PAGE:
Expectations are high: Teenage Fanclub is back with a new album, Man-Made and touring major cities in the United States, Canada, Australia, and Japan. The record is the Fanclub’s best album since 1991’s Bandwagonesque, a record which took the indie world by storm. But their disappointing live show—the band’s first in New York in more than four years—shows that a killer new record, elegant in its poise and subtlety, doesn’t necessarily translate to a transcendent performance.
22 Jul 2005: Bowery Ballroom New York
Unlike most bands, the Fanclub has not one, not two, but three leaders who share singing and song-writing duties: longhaired guitarist Raymond McGinley, who sports a distinguished, aging hippie look; chic-geeky guitarist Norman Blake, who wore a striped polo and glasses; and the dark, rail-thin, inscrutable bassist Gerard Love. This trio was joined by the much younger player on keys and drummer Francis Macdonald, who paid tribute to the Big Apple by wearing a light blue “I Love New York” T-shirt.
In theory, it was a fascinating cast of characters but in application only Blake provided the semblance of visual excitement. For the most part, the Fanclub were expressionless, even wooden, as they performed. At times, it was difficult to believe the music was actually being played by the guys standing on the stage. They didn’t sound bored, but they looked it. Perhaps there is a bias in favor of performers who are visually emotive but who says it’s isn’t a fair one? After all, people come to watch concerts and not just listen to them.
Another strike against this show was the sludgy mix. Maybe some bands’ music can stand it, but not the Fannies. Yes, they’ve been called progenitors of grunge, but what they play is more nuanced that description allows. Love and Blake’s ethereal, trebly vocal harmonies were audible enough, but seemed divorced from the bottom-heavy instrumentation rumbling below.
Hearing Teenage Fanclub live, it became clear that the central distinguishing element in their music is the way that Blake and McGinley strum their guitars. With ringing, chiming chords, they carry a distinct rhythm from song to song. This, perhaps even more than the band’s vocal harmonies, gives Fanclub its California sunshine. Yet, an hour or so into the band’s hour-and-a-half set, this strumming got monotonous. Only towards the end of the show did the band regain my interest.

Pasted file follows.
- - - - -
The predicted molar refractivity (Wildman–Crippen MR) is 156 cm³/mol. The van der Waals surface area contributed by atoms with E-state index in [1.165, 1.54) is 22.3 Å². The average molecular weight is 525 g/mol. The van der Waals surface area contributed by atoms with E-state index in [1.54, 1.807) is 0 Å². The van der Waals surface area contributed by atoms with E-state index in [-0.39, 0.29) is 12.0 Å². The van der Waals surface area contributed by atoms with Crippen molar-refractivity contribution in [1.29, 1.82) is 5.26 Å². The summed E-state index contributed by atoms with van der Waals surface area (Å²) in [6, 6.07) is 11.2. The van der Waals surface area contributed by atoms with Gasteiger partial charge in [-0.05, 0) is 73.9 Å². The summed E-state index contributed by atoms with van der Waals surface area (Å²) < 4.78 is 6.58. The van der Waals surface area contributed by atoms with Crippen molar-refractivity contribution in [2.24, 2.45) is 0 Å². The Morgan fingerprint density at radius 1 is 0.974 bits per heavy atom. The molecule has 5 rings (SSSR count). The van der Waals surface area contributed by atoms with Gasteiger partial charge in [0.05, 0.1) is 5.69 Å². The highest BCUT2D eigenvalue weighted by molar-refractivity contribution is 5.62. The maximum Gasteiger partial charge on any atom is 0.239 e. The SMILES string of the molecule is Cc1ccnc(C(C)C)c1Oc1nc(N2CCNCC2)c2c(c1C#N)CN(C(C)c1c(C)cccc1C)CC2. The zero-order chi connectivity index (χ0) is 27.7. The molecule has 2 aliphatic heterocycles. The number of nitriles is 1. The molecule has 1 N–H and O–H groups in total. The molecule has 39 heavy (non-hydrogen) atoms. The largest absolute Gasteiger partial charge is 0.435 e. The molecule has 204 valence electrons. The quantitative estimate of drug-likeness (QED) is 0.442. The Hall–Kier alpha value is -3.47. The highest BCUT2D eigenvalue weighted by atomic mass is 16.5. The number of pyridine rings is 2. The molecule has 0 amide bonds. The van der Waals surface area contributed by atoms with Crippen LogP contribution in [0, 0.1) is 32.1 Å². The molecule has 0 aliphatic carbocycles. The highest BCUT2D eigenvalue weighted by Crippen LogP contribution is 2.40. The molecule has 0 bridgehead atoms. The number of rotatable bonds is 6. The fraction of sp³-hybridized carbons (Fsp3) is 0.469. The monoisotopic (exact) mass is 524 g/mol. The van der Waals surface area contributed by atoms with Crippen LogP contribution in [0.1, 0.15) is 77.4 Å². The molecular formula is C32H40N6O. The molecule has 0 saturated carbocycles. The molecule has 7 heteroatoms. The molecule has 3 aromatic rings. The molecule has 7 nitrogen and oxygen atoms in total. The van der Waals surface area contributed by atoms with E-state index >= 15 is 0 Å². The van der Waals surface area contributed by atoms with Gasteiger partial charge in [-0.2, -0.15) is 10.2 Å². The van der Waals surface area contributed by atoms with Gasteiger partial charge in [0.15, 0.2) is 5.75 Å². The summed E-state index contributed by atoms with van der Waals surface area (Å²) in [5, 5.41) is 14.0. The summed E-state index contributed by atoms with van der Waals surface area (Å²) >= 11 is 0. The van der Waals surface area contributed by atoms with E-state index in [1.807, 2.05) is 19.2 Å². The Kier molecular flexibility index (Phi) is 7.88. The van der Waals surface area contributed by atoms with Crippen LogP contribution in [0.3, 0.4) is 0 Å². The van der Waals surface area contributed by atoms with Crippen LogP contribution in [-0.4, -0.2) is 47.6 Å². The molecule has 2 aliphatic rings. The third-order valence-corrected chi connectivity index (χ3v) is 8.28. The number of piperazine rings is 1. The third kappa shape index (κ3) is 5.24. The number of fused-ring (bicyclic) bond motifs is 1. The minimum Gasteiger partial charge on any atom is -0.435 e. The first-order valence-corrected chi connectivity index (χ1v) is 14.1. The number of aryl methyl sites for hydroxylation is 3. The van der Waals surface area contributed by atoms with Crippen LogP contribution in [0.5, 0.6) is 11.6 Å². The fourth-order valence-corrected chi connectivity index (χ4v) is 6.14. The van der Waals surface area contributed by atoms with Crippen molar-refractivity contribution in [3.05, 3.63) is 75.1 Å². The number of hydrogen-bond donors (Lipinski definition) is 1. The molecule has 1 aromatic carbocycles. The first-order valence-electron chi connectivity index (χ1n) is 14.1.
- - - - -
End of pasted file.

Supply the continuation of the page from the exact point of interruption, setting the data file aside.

The night’s strongest moments came when the Fanclub tackled its new material, which builds out their patented sound by calling on a wider palette. Perhaps this is because John McEntire of Tortoise was behind the boards when the band recorded Man-Made. The high point of the evening, by far, was Love’s “Fallen Leaves”, the Fanclub’s latest UK single, which marries an eerie, shimmering verse with a hard-rocking bridge that’s Wilco by way of Crazy Horse.
Other highlights: Love’s surf-psychedelic freak-out “Born Under a Good Sign”, which showed traces of Sonic Youth; McGinley’s catchy “Feel”, which could have been an FM radio hit in Los Angeles, circa 1976; and Blake’s “Slow Fade”, an Attractions-style, organ-driven rave-up.
The Fannies should be lauded for focusing on their new album not just because it’s great, but also because, by doing so, they successfully skirt the nostalgia pull. This show could have been a trip down memory lane, but it wasn’t. The band played only a few tracks from Bandwagonesque, “Star Sign” and “The Concept”, and these tunes weren’t given pride of place.
After the encore, the houselights stayed off, a sure sign that the Fanclub was coming back for more. Their roadie even came onstage to tune up their guitars. Two minutes, three minutes, four minutes, five minutes and nothing. Then, house lights and background music. A cruel tease? Indeed. Who’s to blame? Who knows. Maybe the band, maybe the venue. Regardless, I had heard just enough. It was, in fact, a good time to call it a night.
// Short Ends and Leader
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